Monday, July 04, 2011
Academy of the Underrated: The Return of Captain Invincible
This Fourth of July, America’s got all sorts of problems, from a bad economy to unpopular wars we can’t quite seem to end to the fact that the usual political infighting has degenerated into all-out warfare. Patriotism itself is being used as a political tool, with the implication that anyone who likes “freedom” and “liberty” must invariably also hate the existence of social welfare programs. Times are tough, so we get angry and selfish. But once in a while it helps to look up to the skies.
The Return of Captain Invincible is a genuine obscurity, released just as its distributor was going out of business and more or less vanishing from view for a very long time. It’s a fascinating and very odd picture whose execution doesn’t match its conceptual potential, but as superhero comedy musicals go, it is... well, the only one I know of so far. Leave it to the Australians to come up with one of the most interesting patriotic American movies ever, one that satirizes the shortcomings of our nation while holding up its ideals.
Alan Arkin stars as the titular Captain Invincible, the Man of Magnets, the Legend in Leotards, a superhero who fought gangsters and Nazis all through the period which just happens to be the comics Golden Age. As the 1950s dawned, however, the Captain fell afoul of HUAC, and fled from questions about why he was helping the Russians (during World War II), flying without a license, and wearing his underwear in public. He disappeared into drink and has ended up in Australia, apparently shot down by Skylab and now not knowing where he is or how to use his powers. When an American base in Australia is raided and thieves make off with an experimental hypno-ray, the US President (Michael Pate) puts out an APB on the MIA superhero. Fortunately, Sydney detective Patty Patria (Kate Fitzpatrick) has just recently happened across a drunken vagrant who flipped a car into the air just by standing in its path, and she and the President persuade the Captain to try and sober up and help the free world once more. The Captain and Patty soon find out that the hypno-ray has been stolen by arch criminal Mister Midnight (Christopher Lee), who is using it in an elaborate scheme to ethnically cleanse Manhattan, driving minorities into suburban housing developments that will then be targeted by nuclear missiles.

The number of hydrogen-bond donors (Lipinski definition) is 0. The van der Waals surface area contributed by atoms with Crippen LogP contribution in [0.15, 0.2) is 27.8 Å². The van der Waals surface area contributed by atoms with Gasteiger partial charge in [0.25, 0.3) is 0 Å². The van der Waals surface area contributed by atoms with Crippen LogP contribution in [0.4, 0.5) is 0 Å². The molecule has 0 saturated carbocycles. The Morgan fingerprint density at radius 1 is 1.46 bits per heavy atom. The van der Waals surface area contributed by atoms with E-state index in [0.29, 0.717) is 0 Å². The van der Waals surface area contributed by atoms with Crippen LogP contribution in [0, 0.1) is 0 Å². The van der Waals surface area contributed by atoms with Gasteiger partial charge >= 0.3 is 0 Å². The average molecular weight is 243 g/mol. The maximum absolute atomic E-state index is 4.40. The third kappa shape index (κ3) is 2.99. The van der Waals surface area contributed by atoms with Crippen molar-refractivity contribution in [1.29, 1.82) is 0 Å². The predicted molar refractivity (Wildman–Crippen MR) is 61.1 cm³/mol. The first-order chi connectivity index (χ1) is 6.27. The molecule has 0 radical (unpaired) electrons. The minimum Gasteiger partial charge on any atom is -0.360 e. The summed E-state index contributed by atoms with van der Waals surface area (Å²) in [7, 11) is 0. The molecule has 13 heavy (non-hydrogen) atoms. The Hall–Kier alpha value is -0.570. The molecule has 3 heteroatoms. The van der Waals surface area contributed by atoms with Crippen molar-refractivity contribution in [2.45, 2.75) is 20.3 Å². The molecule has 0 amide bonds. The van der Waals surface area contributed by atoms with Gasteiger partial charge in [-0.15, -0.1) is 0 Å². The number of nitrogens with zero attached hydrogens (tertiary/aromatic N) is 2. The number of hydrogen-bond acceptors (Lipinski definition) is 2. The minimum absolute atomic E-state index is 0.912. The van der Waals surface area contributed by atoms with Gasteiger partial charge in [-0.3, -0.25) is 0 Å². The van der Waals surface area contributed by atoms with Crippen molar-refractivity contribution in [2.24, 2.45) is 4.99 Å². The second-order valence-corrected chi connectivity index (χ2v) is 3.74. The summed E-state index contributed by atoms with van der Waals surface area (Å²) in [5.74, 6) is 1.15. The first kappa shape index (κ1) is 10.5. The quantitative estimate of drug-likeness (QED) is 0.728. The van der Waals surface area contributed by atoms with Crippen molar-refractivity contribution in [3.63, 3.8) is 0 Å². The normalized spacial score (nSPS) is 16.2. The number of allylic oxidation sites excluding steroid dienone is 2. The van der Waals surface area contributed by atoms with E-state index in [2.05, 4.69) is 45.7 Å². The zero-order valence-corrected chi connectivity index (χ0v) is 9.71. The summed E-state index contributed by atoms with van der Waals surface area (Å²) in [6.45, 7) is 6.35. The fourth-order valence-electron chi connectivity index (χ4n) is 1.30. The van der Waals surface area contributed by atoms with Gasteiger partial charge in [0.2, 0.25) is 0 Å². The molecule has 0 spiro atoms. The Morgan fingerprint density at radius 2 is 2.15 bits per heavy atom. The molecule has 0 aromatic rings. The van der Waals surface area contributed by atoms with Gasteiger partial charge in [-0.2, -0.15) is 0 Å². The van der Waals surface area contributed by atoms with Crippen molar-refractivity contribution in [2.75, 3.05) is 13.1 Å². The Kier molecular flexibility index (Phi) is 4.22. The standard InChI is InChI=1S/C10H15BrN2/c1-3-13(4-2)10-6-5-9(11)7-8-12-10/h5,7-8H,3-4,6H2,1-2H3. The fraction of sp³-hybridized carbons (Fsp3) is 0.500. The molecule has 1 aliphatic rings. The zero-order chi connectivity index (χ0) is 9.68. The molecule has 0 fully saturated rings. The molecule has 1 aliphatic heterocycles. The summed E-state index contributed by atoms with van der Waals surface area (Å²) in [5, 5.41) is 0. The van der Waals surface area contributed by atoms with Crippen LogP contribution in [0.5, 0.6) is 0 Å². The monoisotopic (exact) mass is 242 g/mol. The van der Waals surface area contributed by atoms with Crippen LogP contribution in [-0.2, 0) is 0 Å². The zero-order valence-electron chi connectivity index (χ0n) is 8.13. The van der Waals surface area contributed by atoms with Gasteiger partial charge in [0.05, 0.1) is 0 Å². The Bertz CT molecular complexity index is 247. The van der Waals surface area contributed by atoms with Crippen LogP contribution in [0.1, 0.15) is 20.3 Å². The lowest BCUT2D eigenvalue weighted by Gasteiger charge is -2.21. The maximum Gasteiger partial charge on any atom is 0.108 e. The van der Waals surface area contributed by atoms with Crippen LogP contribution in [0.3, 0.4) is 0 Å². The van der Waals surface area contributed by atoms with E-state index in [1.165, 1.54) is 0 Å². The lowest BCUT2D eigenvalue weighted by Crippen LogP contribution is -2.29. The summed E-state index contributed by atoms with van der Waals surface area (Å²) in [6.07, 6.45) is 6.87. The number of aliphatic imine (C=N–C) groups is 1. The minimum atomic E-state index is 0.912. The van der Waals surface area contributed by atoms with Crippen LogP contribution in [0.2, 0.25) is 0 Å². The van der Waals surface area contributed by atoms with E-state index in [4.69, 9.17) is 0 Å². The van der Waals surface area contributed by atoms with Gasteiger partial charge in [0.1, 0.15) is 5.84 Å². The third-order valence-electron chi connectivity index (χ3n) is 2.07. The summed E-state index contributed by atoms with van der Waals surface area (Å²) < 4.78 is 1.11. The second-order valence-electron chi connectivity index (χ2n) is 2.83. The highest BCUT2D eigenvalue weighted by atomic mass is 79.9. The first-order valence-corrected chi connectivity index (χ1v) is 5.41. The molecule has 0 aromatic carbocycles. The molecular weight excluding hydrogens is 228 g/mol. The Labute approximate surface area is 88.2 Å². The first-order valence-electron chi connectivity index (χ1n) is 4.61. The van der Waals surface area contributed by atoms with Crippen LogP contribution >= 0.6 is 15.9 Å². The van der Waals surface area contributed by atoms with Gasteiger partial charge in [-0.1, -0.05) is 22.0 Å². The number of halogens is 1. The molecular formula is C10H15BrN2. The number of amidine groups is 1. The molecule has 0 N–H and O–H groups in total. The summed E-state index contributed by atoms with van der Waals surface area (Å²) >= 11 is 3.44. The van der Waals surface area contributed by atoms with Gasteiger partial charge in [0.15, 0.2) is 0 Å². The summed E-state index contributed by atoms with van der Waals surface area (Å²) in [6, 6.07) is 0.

The casting of Arkin in the lead was something of a stroke of genius. He can’t sing that well, which is a problem, but he captures that paternal wisdom and affability that we expect from our superheroes, especially the ones that wrap themselves in the red, white, and blue. With a grab bag of powers (flight, magnetism, and an amazing computer brain, all voice-activated), and a memorable if busy costume, Invincible is a little bit piecemeal, but Arkin finds a certain reality to his disillusioned self, and his likability gets us in the movie’s corner as well. It helps that he doesn’t look like most movie superheroes- he doesn’t have the square-jawed ethnically-indistinct face we expect, and the actor’s Russo-Germanic-Jewish origins tie in not just to the movie’s plot, but to the fact that Superman, Captain America, and many other legends of that time were generally the creation of first- and second-generation immigrants.